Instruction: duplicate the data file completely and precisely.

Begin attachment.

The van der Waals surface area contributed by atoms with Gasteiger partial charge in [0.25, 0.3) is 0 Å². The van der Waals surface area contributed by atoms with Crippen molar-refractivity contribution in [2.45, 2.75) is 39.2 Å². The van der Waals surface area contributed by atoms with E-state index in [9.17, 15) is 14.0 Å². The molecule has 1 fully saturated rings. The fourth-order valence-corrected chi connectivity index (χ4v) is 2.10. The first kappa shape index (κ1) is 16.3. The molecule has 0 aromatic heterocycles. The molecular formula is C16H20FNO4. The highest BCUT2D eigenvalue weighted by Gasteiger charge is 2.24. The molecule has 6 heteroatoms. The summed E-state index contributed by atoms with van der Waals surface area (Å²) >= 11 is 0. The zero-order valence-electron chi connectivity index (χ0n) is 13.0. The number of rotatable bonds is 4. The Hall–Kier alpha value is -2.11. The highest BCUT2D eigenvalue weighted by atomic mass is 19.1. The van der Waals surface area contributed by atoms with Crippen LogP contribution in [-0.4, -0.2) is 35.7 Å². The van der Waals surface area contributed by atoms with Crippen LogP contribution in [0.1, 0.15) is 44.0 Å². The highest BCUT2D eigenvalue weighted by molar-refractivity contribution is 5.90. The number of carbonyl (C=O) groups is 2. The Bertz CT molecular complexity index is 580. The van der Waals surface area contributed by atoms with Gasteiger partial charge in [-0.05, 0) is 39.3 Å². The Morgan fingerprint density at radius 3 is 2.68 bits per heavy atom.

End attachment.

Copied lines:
The van der Waals surface area contributed by atoms with Gasteiger partial charge in [0.25, 0.3) is 0 Å². The van der Waals surface area contributed by atoms with Crippen molar-refractivity contribution in [2.45, 2.75) is 39.2 Å². The van der Waals surface area contributed by atoms with E-state index in [9.17, 15) is 14.0 Å². The molecule has 1 fully saturated rings. The fourth-order valence-corrected chi connectivity index (χ4v) is 2.10. The first kappa shape index (κ1) is 16.3. The molecule has 0 aromatic heterocycles. The molecular formula is C16H20FNO4. The highest BCUT2D eigenvalue weighted by Gasteiger charge is 2.24. The molecule has 6 heteroatoms. The summed E-state index contributed by atoms with van der Waals surface area (Å²) >= 11 is 0. The zero-order valence-electron chi connectivity index (χ0n) is 13.0. The number of rotatable bonds is 4. The Hall–Kier alpha value is -2.11. The highest BCUT2D eigenvalue weighted by atomic mass is 19.1. The van der Waals surface area contributed by atoms with Crippen LogP contribution in [-0.4, -0.2) is 35.7 Å². The van der Waals surface area contributed by atoms with Crippen LogP contribution in [0.1, 0.15) is 44.0 Å². The highest BCUT2D eigenvalue weighted by molar-refractivity contribution is 5.90. The number of carbonyl (C=O) groups is 2. The Bertz CT molecular complexity index is 580. The van der Waals surface area contributed by atoms with Gasteiger partial charge in [-0.05, 0) is 39.3 Å². The Morgan fingerprint density at radius 3 is 2.68 bits per heavy atom.